Monday’s flailing reaction to “Brexit,” Britain’s referendum to leave the European Union, tells you everything you need to know.
Once again, the political class — from Washington to EU headquarters in Brussels, from Berlin to the British prime minister’s residence at No. 10 Downing Street — and financial markets from New York and London to Frankfurt and Tokyo are demonstrating a failure of collective imagination and a remarkable disconnect from the concerns of everyday people.
Nearly 52 percent of Britons voted last Thursday to leave the EU, a move the smart set did not fully anticipate because they figured a majority wouldn’t summon the gumption to make it. The seismic event promises to shake the post-war global order, to reshape financial markets and possibly to shift security alliances amid an unnerving geopolitical vacuum.
It also presages a similar shocker in the coming cage match between Hillary Clinton and Donald Trump in this fall’s general election campaign: how populism, false promises from the left and from the right, can be packaged into a political balm both sides can sell to folks suspicious of elites.
Delivering the promises is another thing entirely. Britons are likely to learn that bitter lesson quickly as asset values swoon, volatile markets erase trillions in wealth and the Great Britain 2.0 promised by the “Leave” backers struggles to materialize.
More ominously, multinational corporations from Detroit’s Big Two automakers to Wall Street investment houses are rethinking their presence in the United Kingdom, as well as the implications of and timetable for the country extricating itself from the EU block.
Standard & Poor’s stripped the U.K. of its triple-A credit rating Monday, citing instability caused by Brexit. The EU is expected to demand stiff terms for exiting the European club. Would-be trade deals between London and its soon-to-be former European partners are likely to carry tougher, and more expensive, provisions for Britain — or what remains of it should Scotland and Northern Ireland press to stay part of the EU.
All of it promises uncertainty for business, for economic growth, for global companies deeply planted in an EU market that for too long denied the possibility that a Britain divided over immigration and affronts real and imagined from Brussels actually would bolt.
In a note, Comerica Bank called the vote “a game changer,” and predicted U.S. and other foreign-owned companies that maintained sizable presences in the U.K. “as an entry point to the EU will start shifting resources and operations toward the continent.” It termed the vote a “stunning rebuke to transnationalism” for which “global financial markets were clearly unprepared.”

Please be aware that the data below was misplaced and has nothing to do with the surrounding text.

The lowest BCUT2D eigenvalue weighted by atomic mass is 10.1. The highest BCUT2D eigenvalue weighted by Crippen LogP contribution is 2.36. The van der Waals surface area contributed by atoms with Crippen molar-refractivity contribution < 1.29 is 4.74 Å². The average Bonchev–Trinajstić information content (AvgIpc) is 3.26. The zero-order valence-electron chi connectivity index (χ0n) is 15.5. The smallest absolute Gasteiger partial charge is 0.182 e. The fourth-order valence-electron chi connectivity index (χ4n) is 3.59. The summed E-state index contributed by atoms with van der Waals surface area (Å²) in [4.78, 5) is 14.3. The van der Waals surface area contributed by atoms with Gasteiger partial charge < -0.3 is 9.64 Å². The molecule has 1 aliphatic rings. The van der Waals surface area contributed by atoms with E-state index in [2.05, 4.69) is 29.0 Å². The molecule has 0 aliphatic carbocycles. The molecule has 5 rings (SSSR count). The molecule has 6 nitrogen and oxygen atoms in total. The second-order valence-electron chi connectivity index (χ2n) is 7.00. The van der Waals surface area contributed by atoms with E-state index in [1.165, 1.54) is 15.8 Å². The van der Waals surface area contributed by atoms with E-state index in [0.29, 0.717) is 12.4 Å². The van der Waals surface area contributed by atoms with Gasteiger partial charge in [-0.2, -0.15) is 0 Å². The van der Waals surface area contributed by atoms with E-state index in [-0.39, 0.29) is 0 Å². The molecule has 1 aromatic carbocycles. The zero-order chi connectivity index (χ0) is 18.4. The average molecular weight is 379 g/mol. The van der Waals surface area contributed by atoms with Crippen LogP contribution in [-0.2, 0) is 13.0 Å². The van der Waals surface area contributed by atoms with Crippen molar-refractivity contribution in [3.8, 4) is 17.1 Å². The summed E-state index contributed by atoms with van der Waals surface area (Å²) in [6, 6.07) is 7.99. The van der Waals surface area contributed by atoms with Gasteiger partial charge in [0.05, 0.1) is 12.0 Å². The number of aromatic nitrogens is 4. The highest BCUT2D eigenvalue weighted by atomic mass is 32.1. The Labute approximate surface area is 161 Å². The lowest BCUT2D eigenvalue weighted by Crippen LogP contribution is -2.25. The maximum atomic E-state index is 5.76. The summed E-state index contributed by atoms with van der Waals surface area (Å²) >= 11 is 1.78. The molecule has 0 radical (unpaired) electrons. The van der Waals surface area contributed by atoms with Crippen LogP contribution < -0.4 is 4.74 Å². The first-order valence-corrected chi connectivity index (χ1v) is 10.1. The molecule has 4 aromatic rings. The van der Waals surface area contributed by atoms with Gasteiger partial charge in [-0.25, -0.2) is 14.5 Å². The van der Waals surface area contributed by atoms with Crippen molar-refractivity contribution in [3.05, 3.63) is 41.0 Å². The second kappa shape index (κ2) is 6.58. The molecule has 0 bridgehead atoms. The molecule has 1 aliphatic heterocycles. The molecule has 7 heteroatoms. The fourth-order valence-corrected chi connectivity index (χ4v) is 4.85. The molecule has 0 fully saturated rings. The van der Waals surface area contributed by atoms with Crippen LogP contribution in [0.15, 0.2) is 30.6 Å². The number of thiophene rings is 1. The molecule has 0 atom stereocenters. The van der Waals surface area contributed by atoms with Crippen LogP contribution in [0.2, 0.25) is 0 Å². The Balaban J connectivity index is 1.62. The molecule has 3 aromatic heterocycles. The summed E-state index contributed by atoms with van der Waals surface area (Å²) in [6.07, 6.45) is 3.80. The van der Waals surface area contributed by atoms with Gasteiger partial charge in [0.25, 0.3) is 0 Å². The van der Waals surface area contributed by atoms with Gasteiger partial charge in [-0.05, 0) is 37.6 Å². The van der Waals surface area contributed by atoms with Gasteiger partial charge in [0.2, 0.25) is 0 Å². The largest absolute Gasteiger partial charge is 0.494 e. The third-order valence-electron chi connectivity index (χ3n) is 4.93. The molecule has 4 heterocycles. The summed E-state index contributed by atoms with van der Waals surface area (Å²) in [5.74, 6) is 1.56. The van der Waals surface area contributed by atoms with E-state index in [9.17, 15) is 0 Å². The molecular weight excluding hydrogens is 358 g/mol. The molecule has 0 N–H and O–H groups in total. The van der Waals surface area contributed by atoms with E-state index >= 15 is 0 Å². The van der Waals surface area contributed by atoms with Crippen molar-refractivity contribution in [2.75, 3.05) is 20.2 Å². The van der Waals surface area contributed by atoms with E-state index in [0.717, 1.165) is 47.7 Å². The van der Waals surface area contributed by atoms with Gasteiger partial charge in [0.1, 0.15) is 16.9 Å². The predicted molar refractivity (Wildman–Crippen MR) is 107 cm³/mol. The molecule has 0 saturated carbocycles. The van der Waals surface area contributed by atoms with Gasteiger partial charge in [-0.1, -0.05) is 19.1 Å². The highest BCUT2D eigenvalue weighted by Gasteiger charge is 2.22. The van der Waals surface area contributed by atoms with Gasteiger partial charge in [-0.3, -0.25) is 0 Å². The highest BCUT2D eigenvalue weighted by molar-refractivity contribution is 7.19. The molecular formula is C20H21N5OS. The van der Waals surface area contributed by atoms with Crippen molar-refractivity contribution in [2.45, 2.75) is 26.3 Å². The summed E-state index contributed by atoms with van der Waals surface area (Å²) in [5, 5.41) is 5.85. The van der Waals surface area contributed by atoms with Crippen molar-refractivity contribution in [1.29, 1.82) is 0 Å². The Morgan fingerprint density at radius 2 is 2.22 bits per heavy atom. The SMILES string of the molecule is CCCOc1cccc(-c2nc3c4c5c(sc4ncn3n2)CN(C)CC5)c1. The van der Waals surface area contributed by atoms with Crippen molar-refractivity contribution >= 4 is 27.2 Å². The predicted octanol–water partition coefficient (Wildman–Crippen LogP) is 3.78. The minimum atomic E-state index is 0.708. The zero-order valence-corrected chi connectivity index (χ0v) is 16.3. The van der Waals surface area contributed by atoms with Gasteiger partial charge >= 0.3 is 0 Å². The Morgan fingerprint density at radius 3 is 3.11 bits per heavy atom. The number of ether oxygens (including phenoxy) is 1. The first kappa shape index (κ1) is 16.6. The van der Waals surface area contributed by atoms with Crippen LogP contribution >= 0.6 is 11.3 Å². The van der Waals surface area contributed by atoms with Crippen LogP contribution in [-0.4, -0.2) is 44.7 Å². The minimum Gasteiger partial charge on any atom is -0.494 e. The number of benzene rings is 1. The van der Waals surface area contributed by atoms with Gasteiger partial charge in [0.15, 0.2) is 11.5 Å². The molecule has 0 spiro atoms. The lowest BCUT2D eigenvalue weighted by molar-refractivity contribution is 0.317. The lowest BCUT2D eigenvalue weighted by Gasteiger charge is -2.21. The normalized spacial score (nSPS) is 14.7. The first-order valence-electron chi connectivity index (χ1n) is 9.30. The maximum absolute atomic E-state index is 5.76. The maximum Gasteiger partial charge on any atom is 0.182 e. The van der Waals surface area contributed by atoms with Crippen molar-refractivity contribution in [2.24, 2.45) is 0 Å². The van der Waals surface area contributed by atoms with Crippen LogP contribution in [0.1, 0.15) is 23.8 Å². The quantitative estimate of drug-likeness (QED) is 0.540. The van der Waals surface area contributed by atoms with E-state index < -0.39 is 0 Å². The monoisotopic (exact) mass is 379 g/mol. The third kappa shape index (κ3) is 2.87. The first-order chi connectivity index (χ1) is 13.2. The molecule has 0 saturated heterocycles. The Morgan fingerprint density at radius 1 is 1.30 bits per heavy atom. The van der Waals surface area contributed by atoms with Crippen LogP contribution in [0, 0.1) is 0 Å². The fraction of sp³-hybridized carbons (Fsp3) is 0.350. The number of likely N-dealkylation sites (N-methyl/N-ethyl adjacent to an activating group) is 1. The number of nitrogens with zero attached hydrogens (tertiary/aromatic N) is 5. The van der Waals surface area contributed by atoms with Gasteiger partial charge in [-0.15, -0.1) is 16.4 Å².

Clearly. The U.K.’s potential exit, or “Brexit,” from the EU is proving to be anything but good news in the short term. For the second straight trading day, stock indexes plunged around the world: London’s FTSE slipped another 2.55 percent; Germany’s DAX dropped more than 3 percent; and New York’s Dow Jones slumped 1.5 percent.
Britain’s pound weakened another 3.6 percent against the U.S. dollar, reaching a 31-year low; the euro gained 2.3 percent against the pound, illustrating the near-term pain Brexit is likely to have on global companies that do big business in Britain and account for it in euros or dollars. Namely, goods sold in pounds will yield fewer dollars and euros, squeezing revenue and profits.
Brexit is not good news for Detroit’s two largest automakers. Ford Motor Co.’s Blue Oval is the top-selling brand in the British market, followed by General Motors Co.’s Vauxhall brand. Britain now is GM’s top market in Europe, displacing Germany.
The exposure of Ford and GM to Brexit, and the vitality of their respective European businesses, are reflected in the pounding investors delivered Monday. GM shares dropped 2.96 percent and Ford slumped 2.88 percent, roughly double the percentage hit traders exacted on the Dow Jones Industrial Average.
With the aftershocks of the vote still reverberating, and British politicians scrambling for direction in the chaos, executives from GM and Ford are reluctant to publicly discuss the implications for their business — beyond privately reiterating what they’ve already said: a vote to leave the EU would have, as one executive said, “a profound effect on the business.”
None of it is expected to be good. In a video message to Ford of Europe Monday, FoE President Jim Farley told employees to “stay focused and execute the business. Don’t get distracted by the headwinds. Focus on what you can control.”
The problem is what they can’t control. A full 60 percent of the engines Ford produces worldwide are built in Britain, where the automaker employs 14,000. There it maintains a large product development center, sales and marketing operations and Ford Credit Europe’s headquarters, too.
How and whether Brexit affects Ford, for example, will depend largely on what happens to the value of the pound relative to the dollar and the euro; the more the pound weakens, the more it hurts the Blue Oval. Second, what effect will the economic volatility have on the auto industry and its ability to sell cars? And, third, how will follow-on trade agreements impact the company and the industry?
It’s too soon to answer those questions. But it’s not too soon to acknowledge that history and the reassertion of sovereignty can trump transnationalism and confound elites — because they just did.
Daniel Howes’ column runs Tuesdays, Thursdays and Fridays. Follow him on Twitter @DanielHowes_TDN, or catch him 3 and 10 p.m. Thursdays on Michigan Radio’s “Stateside,” 91.7 FM.